We present a technique for analyzing a simulation metamodel that has been constructed using a variance-stabilizing transformation. To compute a valid confidence interval for the expected value of the original simulation response at a selected factor-level combination (design point), we first compute the corresponding confidence interval for the transformed response at that factor-level combination and then untransform the endpoints of the resulting confidence interval. Taking the midpoint of the untransformed confidence interval as our point estimator of the expected simulation response at the selected factor-level combination and approximating the variance of this point estimator via the delta method, we formulate an approximate two-sample Student t-test for validating our metamodel-based estimator versus the results of making independent runs of the simulation at the selected factor-level combination. We illustrate this technique in a case study involving the design of a manufacturing cell, and we compare our results with those of a more conventional approach to analyzing transformed-based simulation metamodels. A Monte Carlo performance evaluation shows that significantly better confidence-interval coverage is maintained with the proposed procedure over a wide range of values for the residual variance of the transformed metamodel.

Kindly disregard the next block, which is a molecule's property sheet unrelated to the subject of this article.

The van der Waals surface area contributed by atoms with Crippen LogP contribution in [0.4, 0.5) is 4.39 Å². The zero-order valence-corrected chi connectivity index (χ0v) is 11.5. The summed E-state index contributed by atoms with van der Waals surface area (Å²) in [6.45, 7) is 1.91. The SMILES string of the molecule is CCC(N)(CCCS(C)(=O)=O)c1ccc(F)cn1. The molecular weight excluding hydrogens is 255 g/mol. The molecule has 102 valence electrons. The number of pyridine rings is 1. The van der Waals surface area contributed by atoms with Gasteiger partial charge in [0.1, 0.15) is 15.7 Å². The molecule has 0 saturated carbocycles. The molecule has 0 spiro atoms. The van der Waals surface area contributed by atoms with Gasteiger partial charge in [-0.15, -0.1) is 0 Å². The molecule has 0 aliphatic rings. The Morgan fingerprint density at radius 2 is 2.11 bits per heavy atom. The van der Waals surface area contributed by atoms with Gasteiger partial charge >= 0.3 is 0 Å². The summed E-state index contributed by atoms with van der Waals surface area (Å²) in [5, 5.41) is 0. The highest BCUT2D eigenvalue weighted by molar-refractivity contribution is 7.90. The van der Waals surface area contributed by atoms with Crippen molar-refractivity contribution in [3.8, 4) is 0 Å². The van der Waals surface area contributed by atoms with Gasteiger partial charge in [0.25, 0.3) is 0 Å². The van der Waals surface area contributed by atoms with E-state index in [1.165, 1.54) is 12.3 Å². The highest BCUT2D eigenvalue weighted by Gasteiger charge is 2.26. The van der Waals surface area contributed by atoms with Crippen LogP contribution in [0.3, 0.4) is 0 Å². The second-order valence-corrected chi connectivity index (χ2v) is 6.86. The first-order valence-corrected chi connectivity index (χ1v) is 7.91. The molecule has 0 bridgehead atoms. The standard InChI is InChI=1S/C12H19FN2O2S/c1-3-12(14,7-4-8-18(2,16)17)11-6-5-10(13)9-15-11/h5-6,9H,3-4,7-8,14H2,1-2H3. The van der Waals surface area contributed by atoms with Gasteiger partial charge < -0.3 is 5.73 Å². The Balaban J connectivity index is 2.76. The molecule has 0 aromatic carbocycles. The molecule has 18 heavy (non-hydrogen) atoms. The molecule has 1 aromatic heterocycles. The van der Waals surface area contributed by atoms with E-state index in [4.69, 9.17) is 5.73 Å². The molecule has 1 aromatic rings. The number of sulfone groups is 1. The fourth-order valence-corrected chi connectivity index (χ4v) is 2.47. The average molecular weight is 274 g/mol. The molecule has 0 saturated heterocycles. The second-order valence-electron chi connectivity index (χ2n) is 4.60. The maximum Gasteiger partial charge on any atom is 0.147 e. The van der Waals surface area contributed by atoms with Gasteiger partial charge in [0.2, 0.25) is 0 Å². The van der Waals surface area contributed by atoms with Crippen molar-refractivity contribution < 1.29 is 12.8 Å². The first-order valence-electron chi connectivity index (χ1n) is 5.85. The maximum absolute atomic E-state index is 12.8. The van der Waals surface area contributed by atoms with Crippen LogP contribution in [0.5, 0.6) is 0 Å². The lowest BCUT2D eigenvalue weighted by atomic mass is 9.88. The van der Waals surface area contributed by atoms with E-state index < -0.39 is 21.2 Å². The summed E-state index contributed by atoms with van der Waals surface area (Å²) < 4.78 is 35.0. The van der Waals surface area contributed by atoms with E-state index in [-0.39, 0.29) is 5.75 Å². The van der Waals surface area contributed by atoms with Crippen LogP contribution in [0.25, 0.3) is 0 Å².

Date of creation, presentation, or exhibit



In the Proceedings of the 2000 Winter Simulation Conference, Piscataway, New Jersey, pp. 773--781, December 2000 Note: imported from RIT’s Digital Media Library running on DSpace to RIT Scholar Works in February 2014.

Document Type

Conference Proceeding

Department, Program, or Center

Industrial and Systems Engineering (KGCOE)


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